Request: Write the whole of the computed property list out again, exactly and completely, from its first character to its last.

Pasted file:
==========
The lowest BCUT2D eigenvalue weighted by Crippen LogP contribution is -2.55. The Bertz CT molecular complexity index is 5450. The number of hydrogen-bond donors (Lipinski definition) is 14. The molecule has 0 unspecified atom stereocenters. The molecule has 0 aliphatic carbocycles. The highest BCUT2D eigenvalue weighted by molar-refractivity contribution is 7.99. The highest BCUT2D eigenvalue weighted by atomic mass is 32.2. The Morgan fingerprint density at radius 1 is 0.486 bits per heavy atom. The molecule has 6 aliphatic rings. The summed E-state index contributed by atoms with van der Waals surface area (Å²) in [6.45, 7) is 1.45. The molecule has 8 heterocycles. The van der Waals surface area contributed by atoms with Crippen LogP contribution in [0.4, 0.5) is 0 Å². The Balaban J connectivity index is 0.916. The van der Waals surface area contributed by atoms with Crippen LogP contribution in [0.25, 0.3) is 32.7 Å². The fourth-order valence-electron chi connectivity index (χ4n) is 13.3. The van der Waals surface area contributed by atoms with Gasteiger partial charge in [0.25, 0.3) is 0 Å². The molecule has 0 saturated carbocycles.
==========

The lowest BCUT2D eigenvalue weighted by Crippen LogP contribution is -2.55. The Bertz CT molecular complexity index is 5450. The number of hydrogen-bond donors (Lipinski definition) is 14. The molecule has 0 unspecified atom stereocenters. The molecule has 0 aliphatic carbocycles. The highest BCUT2D eigenvalue weighted by molar-refractivity contribution is 7.99. The highest BCUT2D eigenvalue weighted by atomic mass is 32.2. The Morgan fingerprint density at radius 1 is 0.486 bits per heavy atom. The molecule has 6 aliphatic rings. The summed E-state index contributed by atoms with van der Waals surface area (Å²) in [6.45, 7) is 1.45. The molecule has 8 heterocycles. The van der Waals surface area contributed by atoms with Crippen LogP contribution in [0.4, 0.5) is 0 Å². The Balaban J connectivity index is 0.916. The van der Waals surface area contributed by atoms with Crippen LogP contribution in [0.25, 0.3) is 32.7 Å². The fourth-order valence-electron chi connectivity index (χ4n) is 13.3. The van der Waals surface area contributed by atoms with Gasteiger partial charge in [0.25, 0.3) is 0 Å². The molecule has 0 saturated carbocycles.